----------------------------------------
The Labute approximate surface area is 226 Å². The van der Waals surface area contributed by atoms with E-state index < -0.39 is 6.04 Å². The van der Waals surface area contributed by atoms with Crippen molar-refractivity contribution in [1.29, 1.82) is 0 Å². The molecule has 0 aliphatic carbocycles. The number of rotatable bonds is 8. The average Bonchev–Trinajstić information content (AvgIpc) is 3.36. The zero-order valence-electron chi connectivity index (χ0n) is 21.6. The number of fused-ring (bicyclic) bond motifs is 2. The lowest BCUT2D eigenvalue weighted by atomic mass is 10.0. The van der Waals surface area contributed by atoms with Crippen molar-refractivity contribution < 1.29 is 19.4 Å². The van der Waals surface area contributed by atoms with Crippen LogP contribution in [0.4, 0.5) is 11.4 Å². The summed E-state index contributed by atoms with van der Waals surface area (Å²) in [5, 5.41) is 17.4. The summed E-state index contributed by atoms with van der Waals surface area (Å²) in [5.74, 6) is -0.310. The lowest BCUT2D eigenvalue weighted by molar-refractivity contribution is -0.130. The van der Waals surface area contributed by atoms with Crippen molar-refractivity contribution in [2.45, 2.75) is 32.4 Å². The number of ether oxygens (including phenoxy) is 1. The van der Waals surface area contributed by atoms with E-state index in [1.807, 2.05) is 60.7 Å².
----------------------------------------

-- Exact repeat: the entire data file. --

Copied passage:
The Labute approximate surface area is 226 Å². The van der Waals surface area contributed by atoms with E-state index < -0.39 is 6.04 Å². The van der Waals surface area contributed by atoms with Crippen molar-refractivity contribution in [1.29, 1.82) is 0 Å². The molecule has 0 aliphatic carbocycles. The number of rotatable bonds is 8. The average Bonchev–Trinajstić information content (AvgIpc) is 3.36. The zero-order valence-electron chi connectivity index (χ0n) is 21.6. The number of fused-ring (bicyclic) bond motifs is 2. The lowest BCUT2D eigenvalue weighted by atomic mass is 10.0. The van der Waals surface area contributed by atoms with Crippen molar-refractivity contribution < 1.29 is 19.4 Å². The van der Waals surface area contributed by atoms with Crippen LogP contribution in [0.4, 0.5) is 11.4 Å². The summed E-state index contributed by atoms with van der Waals surface area (Å²) in [5, 5.41) is 17.4. The summed E-state index contributed by atoms with van der Waals surface area (Å²) in [5.74, 6) is -0.310. The lowest BCUT2D eigenvalue weighted by molar-refractivity contribution is -0.130. The van der Waals surface area contributed by atoms with Crippen molar-refractivity contribution in [2.45, 2.75) is 32.4 Å². The number of ether oxygens (including phenoxy) is 1. The van der Waals surface area contributed by atoms with E-state index in [1.807, 2.05) is 60.7 Å².